From any of the 12,230 seats, the Indianapolis skyline just beyond center-field is vibrant with city lights. But the manicured green lawn, mowed in a crisscross pattern before every home stand, lures spectators’ eyes back to the field.
The lawn is everything.
“The other thing they’re lucky with — they’ve got good sun and air movement,” said Cale Bigelow, associate professor of agronomy at Purdue University. “Some stadiums, they don’t have that luxury. They might have high walls or shade patterns but Joey’s got a nice environment to grow grass.”
Bigelow finds summer interns for the Indians. The interns, working though the university’s Department of Agronomy, are aiming for a bachelor’s degree from Purdue’s College of Agriculture where they take such classes as turf irrigation and weed science.
The number of students signing up for turf studies boomed in the affluent 1980s when more golf courses and city parks began cropping up. Back then, there were more than 80 in the Purdue program. Today's austere economy has halved enrollment. Most students grew up playing sports but they may not know, at 19 or 20, if the sacred fields of their youth will become their future office space.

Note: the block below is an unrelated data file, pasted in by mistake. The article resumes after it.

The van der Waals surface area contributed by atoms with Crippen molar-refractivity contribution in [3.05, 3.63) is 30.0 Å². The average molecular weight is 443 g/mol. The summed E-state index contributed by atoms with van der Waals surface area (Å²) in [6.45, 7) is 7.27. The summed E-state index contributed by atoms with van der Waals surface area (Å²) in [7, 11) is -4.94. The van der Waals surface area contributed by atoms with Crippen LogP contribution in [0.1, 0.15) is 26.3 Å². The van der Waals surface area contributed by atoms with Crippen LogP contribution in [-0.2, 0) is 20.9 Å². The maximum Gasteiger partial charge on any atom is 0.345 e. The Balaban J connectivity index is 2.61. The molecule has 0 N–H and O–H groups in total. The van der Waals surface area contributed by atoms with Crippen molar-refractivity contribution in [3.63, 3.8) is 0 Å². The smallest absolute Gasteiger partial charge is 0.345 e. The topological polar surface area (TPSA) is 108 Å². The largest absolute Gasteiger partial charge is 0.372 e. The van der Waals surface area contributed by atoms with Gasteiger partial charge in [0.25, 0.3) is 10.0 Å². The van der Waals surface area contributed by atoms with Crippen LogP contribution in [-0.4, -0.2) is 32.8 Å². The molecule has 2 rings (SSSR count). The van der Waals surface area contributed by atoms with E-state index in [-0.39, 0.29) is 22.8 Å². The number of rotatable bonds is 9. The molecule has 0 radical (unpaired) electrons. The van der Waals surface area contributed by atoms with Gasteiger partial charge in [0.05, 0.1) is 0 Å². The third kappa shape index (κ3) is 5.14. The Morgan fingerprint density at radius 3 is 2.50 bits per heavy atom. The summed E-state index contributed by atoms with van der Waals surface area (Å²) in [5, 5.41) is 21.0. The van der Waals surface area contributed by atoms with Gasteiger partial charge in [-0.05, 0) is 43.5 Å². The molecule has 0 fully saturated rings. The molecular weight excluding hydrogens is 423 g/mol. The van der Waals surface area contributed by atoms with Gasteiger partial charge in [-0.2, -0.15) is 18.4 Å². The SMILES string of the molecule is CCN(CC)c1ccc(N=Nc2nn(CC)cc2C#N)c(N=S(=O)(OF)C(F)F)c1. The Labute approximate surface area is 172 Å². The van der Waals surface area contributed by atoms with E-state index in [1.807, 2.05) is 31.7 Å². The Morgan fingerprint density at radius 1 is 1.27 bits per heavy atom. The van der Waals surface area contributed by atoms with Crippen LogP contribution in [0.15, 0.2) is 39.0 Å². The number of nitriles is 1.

Matt Dudley, 20, of Muncie, is Purdue’s intern this year at Victory Field. He played baseball for Wapahani High School in Selma, and worked at a golf course last summer but he isn’t sure he’ll seek a career in turf work.
He reports to work by 9 a.m. and stays after midnight when there are night games.
“When the team’s away it’s not a demanding job but when the team’s in town, it’s a lot busier,” he said. “Doing the long home stands, when you gotta go 11 straight games and you go on five hours of sleep, it gets a little rough after awhile but you kinda get used of it.”